The OLED128 128x128 pixel OLED display modules include a "wing" on each side, where you can optionally solder an LED and/or a button.

(If you're looking for a main OLED128 quickstart guide, check the separate guides for Arduino or Raspberry Pi.)

There is a separate pin header connection for each wing.

Parts you'll need

  • Pushbuttons that are suitable for the "wings" are included in the OLED128 packaging.
  • The LED footprints are designed for standard "3mm" through-hole LEDs (this is the most common though-hole LED size.)
  • The resistor footprint is designed for standard 1/4W through-hole LEDs (these is the most common through-hole resistor type). We recommend 470 ohm LED values.

Mounting components to wings

The pinout for each wing is mirrored. One side is shown here:

The two horizontally-oriented pins at the top are for the LED (the anode - positive side longer leg of the LED - goes on the outside near the plus.)

The two vertically-oriented pins on the outside edge are for the switch. The two vertically-oriented pins on the inside edge are a resistor for the LED. It easiest to mount the LED on the underside of the display.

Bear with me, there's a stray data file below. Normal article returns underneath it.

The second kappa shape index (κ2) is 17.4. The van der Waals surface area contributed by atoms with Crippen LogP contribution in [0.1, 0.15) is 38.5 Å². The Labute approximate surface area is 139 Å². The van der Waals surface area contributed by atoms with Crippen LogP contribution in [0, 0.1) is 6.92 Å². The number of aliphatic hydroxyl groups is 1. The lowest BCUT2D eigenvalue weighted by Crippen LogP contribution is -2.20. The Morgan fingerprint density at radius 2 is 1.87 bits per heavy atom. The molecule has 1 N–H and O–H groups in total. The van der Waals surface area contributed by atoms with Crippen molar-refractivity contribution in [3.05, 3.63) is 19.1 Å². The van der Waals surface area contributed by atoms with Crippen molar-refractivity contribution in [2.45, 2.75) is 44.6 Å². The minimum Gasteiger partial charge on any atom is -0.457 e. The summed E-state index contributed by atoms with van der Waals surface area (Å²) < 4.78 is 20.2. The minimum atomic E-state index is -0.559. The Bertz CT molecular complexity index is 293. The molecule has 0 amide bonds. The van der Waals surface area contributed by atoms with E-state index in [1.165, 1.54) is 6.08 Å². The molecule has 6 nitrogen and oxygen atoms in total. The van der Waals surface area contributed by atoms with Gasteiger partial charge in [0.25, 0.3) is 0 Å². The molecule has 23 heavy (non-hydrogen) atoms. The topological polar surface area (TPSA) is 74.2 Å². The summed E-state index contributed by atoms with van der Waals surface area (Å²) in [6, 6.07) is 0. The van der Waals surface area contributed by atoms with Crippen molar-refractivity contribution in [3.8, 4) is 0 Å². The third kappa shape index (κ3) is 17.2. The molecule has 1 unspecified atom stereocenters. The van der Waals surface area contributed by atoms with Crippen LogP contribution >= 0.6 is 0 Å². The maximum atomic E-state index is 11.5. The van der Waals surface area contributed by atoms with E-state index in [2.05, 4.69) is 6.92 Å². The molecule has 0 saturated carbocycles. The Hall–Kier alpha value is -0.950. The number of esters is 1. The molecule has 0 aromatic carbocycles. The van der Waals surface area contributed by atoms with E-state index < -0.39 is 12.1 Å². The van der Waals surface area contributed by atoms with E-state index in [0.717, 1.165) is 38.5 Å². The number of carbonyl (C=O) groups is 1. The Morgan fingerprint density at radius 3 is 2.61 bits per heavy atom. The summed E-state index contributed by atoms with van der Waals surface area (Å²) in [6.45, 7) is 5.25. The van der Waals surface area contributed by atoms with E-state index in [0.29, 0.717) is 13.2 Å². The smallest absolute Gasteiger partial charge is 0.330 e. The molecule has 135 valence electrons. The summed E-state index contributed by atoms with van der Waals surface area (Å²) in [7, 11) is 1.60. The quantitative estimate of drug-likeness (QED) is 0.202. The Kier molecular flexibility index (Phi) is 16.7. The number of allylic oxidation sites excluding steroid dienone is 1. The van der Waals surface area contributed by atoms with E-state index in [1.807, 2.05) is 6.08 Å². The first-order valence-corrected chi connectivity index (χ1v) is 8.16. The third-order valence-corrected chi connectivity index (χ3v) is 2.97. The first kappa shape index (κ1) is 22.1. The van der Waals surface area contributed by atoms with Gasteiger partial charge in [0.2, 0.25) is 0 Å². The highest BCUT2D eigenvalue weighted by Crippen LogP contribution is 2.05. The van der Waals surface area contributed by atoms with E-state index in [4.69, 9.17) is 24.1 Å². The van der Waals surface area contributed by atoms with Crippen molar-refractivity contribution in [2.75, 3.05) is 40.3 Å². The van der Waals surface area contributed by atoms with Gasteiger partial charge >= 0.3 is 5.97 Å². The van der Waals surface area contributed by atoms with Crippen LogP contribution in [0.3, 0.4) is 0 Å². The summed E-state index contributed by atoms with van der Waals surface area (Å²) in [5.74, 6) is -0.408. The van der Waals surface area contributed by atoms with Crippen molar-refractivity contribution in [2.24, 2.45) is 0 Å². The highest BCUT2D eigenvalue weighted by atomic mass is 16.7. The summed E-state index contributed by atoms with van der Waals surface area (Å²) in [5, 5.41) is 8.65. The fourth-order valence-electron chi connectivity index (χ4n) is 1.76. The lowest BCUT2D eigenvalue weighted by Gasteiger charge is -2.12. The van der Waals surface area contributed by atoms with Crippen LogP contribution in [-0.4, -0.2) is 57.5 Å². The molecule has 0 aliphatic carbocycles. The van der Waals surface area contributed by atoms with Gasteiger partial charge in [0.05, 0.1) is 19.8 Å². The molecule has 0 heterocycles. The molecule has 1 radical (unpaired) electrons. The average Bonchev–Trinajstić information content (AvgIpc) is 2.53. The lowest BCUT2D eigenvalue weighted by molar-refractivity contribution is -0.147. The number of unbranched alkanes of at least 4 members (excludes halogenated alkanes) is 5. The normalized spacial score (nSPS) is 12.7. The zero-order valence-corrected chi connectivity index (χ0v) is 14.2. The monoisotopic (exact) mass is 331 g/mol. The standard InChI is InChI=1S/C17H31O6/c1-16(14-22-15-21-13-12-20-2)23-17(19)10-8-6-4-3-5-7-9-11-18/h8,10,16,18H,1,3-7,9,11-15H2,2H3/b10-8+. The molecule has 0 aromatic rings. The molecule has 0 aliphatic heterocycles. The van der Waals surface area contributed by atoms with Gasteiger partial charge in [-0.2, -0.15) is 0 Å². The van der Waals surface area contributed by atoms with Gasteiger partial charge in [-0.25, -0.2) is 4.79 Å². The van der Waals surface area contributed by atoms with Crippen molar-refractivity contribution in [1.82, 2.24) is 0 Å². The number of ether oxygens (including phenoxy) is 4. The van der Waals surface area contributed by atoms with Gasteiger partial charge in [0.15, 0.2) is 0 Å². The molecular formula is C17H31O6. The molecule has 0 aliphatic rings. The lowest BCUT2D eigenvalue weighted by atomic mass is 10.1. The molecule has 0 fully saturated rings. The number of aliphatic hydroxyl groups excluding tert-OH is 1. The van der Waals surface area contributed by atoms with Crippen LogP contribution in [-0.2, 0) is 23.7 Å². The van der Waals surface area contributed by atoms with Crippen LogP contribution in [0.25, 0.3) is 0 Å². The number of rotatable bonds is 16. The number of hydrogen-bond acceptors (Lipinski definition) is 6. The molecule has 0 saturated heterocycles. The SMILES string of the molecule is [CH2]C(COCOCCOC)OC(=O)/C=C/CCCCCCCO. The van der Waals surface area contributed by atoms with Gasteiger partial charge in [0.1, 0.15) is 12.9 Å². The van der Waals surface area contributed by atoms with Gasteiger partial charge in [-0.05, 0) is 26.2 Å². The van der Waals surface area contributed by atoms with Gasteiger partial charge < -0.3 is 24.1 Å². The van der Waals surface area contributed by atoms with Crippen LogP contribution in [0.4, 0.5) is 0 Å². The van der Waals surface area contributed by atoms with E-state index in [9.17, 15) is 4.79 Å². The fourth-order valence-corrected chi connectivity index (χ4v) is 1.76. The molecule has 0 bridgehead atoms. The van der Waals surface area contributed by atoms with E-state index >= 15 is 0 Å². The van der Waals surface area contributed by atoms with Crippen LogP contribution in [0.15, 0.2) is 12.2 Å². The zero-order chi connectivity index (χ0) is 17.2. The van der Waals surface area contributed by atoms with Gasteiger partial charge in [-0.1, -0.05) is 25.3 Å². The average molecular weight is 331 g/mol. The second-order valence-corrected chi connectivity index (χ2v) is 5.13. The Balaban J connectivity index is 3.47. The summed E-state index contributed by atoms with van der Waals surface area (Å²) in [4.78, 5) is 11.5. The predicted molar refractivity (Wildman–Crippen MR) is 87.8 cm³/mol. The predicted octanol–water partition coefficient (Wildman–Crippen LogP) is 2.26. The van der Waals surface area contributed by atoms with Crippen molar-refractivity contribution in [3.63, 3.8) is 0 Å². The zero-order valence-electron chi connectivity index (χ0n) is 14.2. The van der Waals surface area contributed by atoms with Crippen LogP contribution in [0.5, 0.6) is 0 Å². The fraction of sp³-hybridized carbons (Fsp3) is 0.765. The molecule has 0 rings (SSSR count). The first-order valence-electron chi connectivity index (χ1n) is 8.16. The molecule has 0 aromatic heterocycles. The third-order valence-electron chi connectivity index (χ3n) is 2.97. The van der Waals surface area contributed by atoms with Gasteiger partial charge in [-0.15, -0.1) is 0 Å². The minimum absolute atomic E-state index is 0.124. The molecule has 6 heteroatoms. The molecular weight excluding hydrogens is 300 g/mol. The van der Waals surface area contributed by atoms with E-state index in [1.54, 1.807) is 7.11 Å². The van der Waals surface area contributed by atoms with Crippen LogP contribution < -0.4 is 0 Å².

When soldering, take care that the soldering iron doesn't contact the OLED display surface - it can melt and damage easily.

Here's an LED and switch soldered to the OLED128:

Here's a photo of a resistor mounted to the underside:


Making pin connections

Because wings are removable, the electrical connections on the wings are totally separate from the main OLED128.


The switch and the LED are wired to a 4-pin header on each wing:

The top two pads (each marked SW) are connected to each pin of the pushbutton switch. When the button is pressed, these pins become common (shorted together). You can connect these pins in the same you would connect a pushbutton to your Arduino or Raspberry Pi.

The pads L+ and L- are connected to the positive and negative sides of the LED, through the current limiting resistor.


Removing the wings

If you don't need the wings, you can remove them to reduce the footprint of the OLED128 module. These are V-Scored edges on each side of the OLED128 PCB.

The V-Scores are not deep enough that you can simply snap the edge off, but if you very carefully cut along them (making sure not to cut the OLED display itself), then you can cut the wings away from the main body of the display.